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09 Jul 2014 at 8:28 pm #5602
I recently finished rereading BM, and I’d like to offer my thoughts/opinions on what’s going on at the end (before the epilogue). I should add: While I believe I’m really onto something here, I have no personal attachment to my reading. If someone can find a hole in it or suggest something that is better, please, I’m all ears. I should also add a disclaimer that my main idea here is in no way original. I’ve seen it floating around the internet for a while now. But what is original (at least, as far as I know) is many (but surely not all) of the supporting details.
All page references are to the Vintage 25th anniversary edition.
My reading is that the end depicts the kid/man totally surrendering to the judge and becoming fully evil. I believe he resisted the judge for a while but eventually gives in completely. I do not believe that he is killed in the jakes; rather I believe he is the one raping and murdering the little girl who goes missing. I also believe that the judge is indeed supernatural and that he has contrived to bring about the corruption of the kid.
First, why the judge is supernatural:
There are a whole bunch of instances throughout the novel that coyly, playfully hint at the supernatural status of the judge. But by and large one can explain them away if he really wants to. (For instance, maybe his prediction in Chapter 12 of David Brown’s later hanging is a lucky guess or he just running his mouth (168, 323-324).) However: During his and the man’s last conversation, he asks
“Where is yesterday? Where is Glanton and Brown and where is the priest? He leaned closer. Where is Shelby, whom you left to the mercies of Elias in the desert, and where is Tate whom you abandoned in the mountains?” (344)
That gives it away. How does he know that the kid left Shelby alive? Reread the beginning of Chapter 15: The gang ride out before the kid and Tate even decide between them who is to kill Shelby and who the wounded Mexican. The judge certainly couldn’t know whether the kid killed Shelby or not. He couldn’t even know whether the kid was charged with Shelby or the Mexican.
Furthermore: How does the judge know the kid abandoned Tate in the mountains? He knew the kid and Tate were left behind and that Tate never returned to the gang. But he didn’t know that the kid and Tate even went into the mountains. And even if one speculates that Glanton or the judge asked the kid “offscreen” what happened, I can’t imagine him going into all the details. He could just say “Tate deserted.” or some such. It would require far too much supposition for me to imagine an entire scene which we are not shown wherein the kid details to Glanton or the judge the events of Chapter 15.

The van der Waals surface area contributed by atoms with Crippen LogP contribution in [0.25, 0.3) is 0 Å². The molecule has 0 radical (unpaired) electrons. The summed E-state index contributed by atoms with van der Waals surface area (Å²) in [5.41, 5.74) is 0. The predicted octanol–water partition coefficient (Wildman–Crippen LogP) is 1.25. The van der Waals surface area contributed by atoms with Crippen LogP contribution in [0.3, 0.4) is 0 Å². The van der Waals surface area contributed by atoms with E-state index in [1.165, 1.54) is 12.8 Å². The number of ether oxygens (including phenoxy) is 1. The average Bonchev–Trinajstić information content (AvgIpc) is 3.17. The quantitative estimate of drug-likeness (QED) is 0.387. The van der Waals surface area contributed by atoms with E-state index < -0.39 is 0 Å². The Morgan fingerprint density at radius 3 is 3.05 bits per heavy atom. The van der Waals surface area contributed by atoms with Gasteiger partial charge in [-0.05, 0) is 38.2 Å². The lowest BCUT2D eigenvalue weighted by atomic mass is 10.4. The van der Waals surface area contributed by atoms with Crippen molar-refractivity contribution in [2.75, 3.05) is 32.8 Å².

(Also, note how when he segues between things he should know (Glanton, Brown, Tobin) and things he shouldn’t, he “leaned closer”. To me, that signals that he’s about to reveal something. It makes him even more sinister here.)
So that’s it: As far as I’m concerned, the judge is demonstrably supernatural. He is not human. So then what *is* he? I think that the judge is the incarnation of evil/war. (As unoriginal as that sounds, I do believe it to be so.) I further believe McCarthy intends him to have ontology independent of man. He is not a manifestation of some “dark” aspect of man. He is that which corrupts man. As Peter says in Whales and Men,
“I still had not properly grappled with the problem of what evil was. It appeared to be something primal and monolithic and yet it now seemed it was our own invention. A paradox. We know what happens to the works of man. That we could have come up with something as enduring as evil seemed a bit grand for us.”
Peter goes on to say “Perhaps we were simply that which rendered the expression of evil possible. We were what evil had been waiting for.” Which surely recalls the judge’s “War was always here. Before man was, war waited for him. The ultimate trade awaiting its ultimate practitioner.” (259) (This association I crib from Giemza’s “Toward a Catholic Understanding of Cormac McCarthy’s Oeuvre” in the You Would Not Believe What Watches collection.)
Peter also says “the one thing that characterized all evil everywhere was the refusal to acknowledge it. The eagerness to call it something else.” Which recalls Toadvine, Tobin, and the kid watching the judge and the idiot approach the wells in Chapter 20: “[E]ven though there was no longer any question as to what it was that approached yet none would name it.” (294)
And we also have in Whales and Men: “Was evil the grand gestalt that could not be divided back into its origins?” Which clearly recalls the kid’s dream: “Whatever [the judge’s] antecedents he was something wholly other than their sum, nor was there system by which to divide him back into his origins for he would not go.” (322)